How to Use a Wi-Fi Connection at McDonald's

By Paul Higgins

Over 11,500 McDonald's restaurants let you browse the Internet via free Wi-Fi while eating a burger or drinking a cup of coffee.

As of publication, over 11,500 McDonald's restaurants in the U.S. offer free Wi-Fi access to let you check your emails or read the latest news on your laptop, tablet or smartphone while eating a burger or drinking a cup of coffee.

Requirements

Connecting to the Wi-Fi network at McDonald's requires you to have a Wi-Fi-enabled device.

While virtually all modern laptops and mobile devices support Wi-Fi, older computers may not always have a built-in Wi-Fi antenna. Your local computer or electronics store may, however, be able to supply you with an external Wi-Fi antenna that you can connect to your computer via USB.

In addition to checking whether your device supports Wi-Fi, you may also want to check beforehand whether the particular restaurant you want to visit offers free Wi-Fi. You can do so by visiting the Free Wi-Fi @ McDonald's page on the company's website and entering the zip code or the city of the restaurant in the search box. On the search results page, move the map around until you see the restaurant and hover your mouse over the red pin to open a box listing the services the selected restaurant offers.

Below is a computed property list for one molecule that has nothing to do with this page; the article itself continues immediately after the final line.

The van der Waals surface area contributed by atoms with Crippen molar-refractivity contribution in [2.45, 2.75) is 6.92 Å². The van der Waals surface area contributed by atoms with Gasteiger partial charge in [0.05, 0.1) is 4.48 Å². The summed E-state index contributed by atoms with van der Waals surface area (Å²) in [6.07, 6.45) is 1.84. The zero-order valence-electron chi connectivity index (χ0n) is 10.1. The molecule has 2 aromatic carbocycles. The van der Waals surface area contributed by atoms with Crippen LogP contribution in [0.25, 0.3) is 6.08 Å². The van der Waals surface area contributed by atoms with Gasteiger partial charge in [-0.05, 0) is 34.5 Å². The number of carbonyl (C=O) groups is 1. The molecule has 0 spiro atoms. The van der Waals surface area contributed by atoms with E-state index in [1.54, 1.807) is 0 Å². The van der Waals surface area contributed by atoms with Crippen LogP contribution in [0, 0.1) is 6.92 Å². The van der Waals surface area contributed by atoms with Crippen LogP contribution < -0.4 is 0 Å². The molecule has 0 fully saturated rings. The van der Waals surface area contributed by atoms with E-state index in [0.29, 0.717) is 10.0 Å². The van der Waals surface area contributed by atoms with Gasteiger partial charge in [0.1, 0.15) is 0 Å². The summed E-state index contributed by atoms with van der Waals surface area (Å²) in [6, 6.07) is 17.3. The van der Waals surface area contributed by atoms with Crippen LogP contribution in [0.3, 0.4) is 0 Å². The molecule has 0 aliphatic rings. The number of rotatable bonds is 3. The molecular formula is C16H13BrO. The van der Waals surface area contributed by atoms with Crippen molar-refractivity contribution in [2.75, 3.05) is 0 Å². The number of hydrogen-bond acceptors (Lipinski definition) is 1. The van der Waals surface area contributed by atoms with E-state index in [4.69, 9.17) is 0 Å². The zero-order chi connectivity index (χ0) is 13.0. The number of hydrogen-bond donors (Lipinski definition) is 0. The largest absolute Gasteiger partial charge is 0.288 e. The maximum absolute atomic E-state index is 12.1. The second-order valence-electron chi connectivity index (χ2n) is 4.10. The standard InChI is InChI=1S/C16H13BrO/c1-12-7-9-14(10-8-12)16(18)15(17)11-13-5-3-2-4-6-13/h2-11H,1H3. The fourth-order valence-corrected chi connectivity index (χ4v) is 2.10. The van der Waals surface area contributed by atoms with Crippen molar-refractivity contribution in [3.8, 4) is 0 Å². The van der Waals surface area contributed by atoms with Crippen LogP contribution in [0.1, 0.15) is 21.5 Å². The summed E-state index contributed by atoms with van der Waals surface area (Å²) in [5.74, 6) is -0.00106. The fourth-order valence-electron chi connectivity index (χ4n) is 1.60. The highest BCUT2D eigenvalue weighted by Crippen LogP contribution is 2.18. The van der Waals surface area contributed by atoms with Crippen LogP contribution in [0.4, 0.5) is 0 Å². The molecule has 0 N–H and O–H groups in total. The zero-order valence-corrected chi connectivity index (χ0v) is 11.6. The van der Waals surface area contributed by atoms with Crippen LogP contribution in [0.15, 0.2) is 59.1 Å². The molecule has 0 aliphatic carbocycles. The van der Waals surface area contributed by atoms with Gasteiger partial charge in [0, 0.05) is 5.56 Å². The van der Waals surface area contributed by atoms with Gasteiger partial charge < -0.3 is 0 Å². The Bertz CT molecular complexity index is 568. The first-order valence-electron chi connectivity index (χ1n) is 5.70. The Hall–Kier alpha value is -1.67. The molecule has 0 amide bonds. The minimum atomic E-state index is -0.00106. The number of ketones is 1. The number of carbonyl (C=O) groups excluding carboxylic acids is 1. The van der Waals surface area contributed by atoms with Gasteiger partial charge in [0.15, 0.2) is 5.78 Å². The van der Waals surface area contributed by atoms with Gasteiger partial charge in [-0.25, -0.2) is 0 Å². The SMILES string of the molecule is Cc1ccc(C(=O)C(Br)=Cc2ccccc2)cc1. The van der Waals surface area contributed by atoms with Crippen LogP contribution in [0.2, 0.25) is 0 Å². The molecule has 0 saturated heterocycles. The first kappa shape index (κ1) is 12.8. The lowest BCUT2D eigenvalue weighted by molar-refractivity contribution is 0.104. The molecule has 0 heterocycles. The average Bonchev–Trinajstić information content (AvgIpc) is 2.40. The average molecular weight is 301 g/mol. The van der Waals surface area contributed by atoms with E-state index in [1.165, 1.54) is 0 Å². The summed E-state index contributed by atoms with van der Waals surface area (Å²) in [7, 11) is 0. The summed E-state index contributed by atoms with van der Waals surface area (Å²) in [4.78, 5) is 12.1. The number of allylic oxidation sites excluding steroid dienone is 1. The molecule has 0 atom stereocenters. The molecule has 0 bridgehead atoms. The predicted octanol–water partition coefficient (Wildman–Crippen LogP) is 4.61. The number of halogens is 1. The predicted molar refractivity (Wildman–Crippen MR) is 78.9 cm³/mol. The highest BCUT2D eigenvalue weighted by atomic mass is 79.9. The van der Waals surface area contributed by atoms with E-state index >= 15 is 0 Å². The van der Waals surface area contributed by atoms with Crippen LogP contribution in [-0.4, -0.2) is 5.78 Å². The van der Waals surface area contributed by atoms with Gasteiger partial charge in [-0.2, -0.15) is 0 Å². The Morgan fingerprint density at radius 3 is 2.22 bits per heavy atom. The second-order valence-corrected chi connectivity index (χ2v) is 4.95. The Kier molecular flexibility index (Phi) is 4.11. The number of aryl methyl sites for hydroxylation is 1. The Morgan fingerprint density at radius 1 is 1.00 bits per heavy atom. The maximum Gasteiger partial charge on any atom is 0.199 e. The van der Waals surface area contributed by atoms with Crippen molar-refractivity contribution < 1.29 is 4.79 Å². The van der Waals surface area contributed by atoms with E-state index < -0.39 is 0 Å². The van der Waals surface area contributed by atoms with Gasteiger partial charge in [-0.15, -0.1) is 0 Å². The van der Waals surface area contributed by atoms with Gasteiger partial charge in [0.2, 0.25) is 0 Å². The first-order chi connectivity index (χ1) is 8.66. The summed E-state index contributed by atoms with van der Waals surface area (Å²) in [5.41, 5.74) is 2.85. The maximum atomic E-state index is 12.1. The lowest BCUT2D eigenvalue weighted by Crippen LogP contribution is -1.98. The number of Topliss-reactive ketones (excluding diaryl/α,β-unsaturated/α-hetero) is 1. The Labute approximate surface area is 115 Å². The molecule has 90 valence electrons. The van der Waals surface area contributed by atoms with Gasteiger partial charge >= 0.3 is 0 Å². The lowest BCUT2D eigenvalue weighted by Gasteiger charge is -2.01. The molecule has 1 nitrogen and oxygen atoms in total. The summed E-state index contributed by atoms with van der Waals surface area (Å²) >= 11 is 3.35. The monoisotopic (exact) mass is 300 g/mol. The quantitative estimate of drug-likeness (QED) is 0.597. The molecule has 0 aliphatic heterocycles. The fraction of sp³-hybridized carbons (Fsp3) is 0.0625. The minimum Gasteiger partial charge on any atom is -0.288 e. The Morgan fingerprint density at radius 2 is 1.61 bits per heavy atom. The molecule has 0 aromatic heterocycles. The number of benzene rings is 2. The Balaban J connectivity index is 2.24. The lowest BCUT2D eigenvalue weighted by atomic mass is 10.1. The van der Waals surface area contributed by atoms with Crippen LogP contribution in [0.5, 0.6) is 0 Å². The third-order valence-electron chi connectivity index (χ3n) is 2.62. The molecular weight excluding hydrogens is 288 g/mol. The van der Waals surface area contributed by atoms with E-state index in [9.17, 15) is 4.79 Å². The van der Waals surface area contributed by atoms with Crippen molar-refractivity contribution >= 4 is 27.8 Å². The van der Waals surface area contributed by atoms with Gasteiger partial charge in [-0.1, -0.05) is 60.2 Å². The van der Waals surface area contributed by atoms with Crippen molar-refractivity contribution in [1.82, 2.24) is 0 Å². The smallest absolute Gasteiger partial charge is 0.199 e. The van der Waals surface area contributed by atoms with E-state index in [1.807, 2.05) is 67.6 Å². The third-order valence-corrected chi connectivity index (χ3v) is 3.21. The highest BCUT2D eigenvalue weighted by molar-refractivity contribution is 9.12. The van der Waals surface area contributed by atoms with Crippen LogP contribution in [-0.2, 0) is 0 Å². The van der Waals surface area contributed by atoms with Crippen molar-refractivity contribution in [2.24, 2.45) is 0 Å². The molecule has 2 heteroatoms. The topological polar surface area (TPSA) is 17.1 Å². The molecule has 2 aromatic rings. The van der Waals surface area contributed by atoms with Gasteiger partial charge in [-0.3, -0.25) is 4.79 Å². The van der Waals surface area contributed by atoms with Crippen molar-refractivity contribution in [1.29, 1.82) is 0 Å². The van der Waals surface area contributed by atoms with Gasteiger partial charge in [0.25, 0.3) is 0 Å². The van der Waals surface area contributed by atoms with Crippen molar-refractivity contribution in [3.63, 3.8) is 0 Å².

Connecting to the Network

To connect to the Internet at McDonald's:

  • Click or tap the Network icon in the Taskbar under Windows 8 or Windows 7 and select Wayport_Access from the list of networks.
  • Open the Android Lollipop Settings app and select Wi-Fi. Tap on Wayport_Access to connect to the network.
  • Launch the Settings app under iOS 8 and tap on Wi-Fi. Select Wayport_Access.

Tip

Since it is a public network, you do not need to supply a password or username when connecting to the Wi-Fi network at McDonald's.

Security

Public networks such as the Wi-Fi connection supplied by McDonald's are by definition insecure. To protect your data from prying eyes, OnGuardOnline -- an initiative from the federal government dedicated to educating the public about cyber security -- recommends public Wi-Fi users exchange confidential data -- such as login credentials or financial information -- only with websites that use an encryption protocol. You can tell whether a site uses such a protocol by checking for a padlock icon next to its address in your browser.

In addition, OnGuardOnline also recommends users connect to a virtual private network while browsing the Internet through public Wi-Fi. If your employer does not supply you with a free VPN connection, you can purchase VPN access from a variety of online providers.